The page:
Evaluating research differently
Monday, December 12th, 2022
In person event:
2001 McGill College Avenue, room 1140
12:00-13:00 Seminar and Q&A
13:00-13:15 Break with pizza
- Open to graduate students and postdocs
- Apply the RQ+ framework to your own research project
As the Anthropocene dawns, and as pandemic-intensified inequalities amplify, it is necessary and essential that high quality research and innovation inform our way forward. This seminar will raise a call to action for researchers and research institutions, including universities and their communities of students, staff, and leaders. In short, what counts as ‘high quality research’ must be re-imagined and re-built if it is to flourish in the emerging reality of the Anthropocene, and if it is to rectify – not exacerbate – spiraling social inequities and environmental crises. The way we govern scientific progress can at times be more harmful than helpful. Many approaches to research evaluation underpin and amplify inequities in how science is conducted, and the way it serves people and planet.
As a possible way forward, this seminar will outline the Research Quality Plus (RQ+) approach. Developed and field tested at the International Development Research Centre, RQ+ is a framework for holistic research evaluation that has helped to cultivate and reward research that breaks paths to sustainable development and is derived from the overlooked experience of the Global South.
This seminar will outline the three tenets of RQ+ that embody a stark contrast to the standards embraced in the hyper-competitive sphere of Northern science systems. The first tenet of RQ+ suggests that context matters to any research endeavor. Research does not occur in a vacuum, and neither should its valuation and reward. The second tenet suggests that research quality is a multi-dimensional construct that should be connected to the objectives and values of those enabling, implementing, and impacted by the work. The third suggests that research quality cannot be determined by peer opinion alone, no matter how expert that opinion may be. Instead, research quality must be measured through the comparison and balance of multiple sources of empirical evidence, just like research.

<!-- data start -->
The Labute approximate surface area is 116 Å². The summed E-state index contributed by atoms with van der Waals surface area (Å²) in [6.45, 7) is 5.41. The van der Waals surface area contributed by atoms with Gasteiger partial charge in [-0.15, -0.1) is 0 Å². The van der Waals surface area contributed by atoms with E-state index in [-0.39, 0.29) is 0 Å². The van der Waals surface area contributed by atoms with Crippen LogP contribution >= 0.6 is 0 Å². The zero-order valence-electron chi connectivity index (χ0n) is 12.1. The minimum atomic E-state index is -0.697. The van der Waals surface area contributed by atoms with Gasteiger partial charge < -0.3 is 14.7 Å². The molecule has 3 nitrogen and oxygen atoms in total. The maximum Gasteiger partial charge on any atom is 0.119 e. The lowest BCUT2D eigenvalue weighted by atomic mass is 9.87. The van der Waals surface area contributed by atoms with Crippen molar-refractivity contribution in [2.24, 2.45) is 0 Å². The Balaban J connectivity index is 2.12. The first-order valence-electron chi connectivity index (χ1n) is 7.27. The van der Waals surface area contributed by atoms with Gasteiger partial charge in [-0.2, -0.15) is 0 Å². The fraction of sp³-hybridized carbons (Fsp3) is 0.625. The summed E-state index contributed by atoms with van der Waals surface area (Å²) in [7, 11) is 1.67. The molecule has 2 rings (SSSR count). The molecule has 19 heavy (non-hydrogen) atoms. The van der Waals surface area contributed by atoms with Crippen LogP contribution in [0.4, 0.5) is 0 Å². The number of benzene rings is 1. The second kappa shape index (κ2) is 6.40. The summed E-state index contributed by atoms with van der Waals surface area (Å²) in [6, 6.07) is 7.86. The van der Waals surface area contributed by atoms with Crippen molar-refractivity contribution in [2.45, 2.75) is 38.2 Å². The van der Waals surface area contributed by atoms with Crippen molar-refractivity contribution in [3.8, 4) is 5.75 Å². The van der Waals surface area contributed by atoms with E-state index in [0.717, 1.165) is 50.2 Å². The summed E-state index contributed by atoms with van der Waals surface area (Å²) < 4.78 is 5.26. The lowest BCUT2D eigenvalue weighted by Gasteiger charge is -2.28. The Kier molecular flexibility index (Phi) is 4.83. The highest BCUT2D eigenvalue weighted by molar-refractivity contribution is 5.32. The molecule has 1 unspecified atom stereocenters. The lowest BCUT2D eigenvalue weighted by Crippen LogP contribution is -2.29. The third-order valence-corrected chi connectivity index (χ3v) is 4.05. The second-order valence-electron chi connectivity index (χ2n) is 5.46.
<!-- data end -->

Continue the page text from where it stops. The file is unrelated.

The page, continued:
In this light, RQ+ offers a practical response to a pivotal moment in global development and in research governance. It is an alternative that might connect research and innovation with planetary health and sustainable development in the age of the Anthropocene.
Graduate students and postdocs are invited to join a discussion-based workshop where they will learn to apply different components of RQ+ to their research. In pairs and guided by Robert, participants will discuss how they are dealing with different contextual factors and quality dimensions in their own projects. Participants will come away with new ideas about how to strengthen the lesser valued aspects of research projects that RQ+ shines light on within their own work.
Students and postdocs at all stages in their research will benefit from this workshop, as long as they have conceptualized their project and begun designing it. The only prerequisite is that participants come with a project in mind that they know and can speak about.
Robert McLean is a Senior Program Specialist in Policy and Evaluation at Canada’s International Development Research Centre (IDRC) and concurrently a Fellow of the Integrated Knowledge Translation Research Network (IKTRN) at the Ottawa Hospital/University of Ottawa. Rob has worked in government, private, and NGO sectors and has published research and invited commentary in venues ranging from Nature to the Stanford Social Innovation Review. He is author of the new book, Scaling Impact: Innovation for the Public Good published by Routledge, NYC. He is co-editor of the book Transforming Research Excellence: New Ideas from the Global South, published by African Minds. Both books freely available in open access in English, French and Spanish.
Rob earned his Ph.D. in the Department of Medicine at Stellenbosch University, South Africa, and completed postdoctoral training at the Ottawa Hospital Research Institute in Canada. He holds an M.Sc. from the Global Development Institute of the University of Manchester, England, and two undergraduate degrees following studies at Carleton University, Canada and the University of KwaZulu-Natal, South Africa.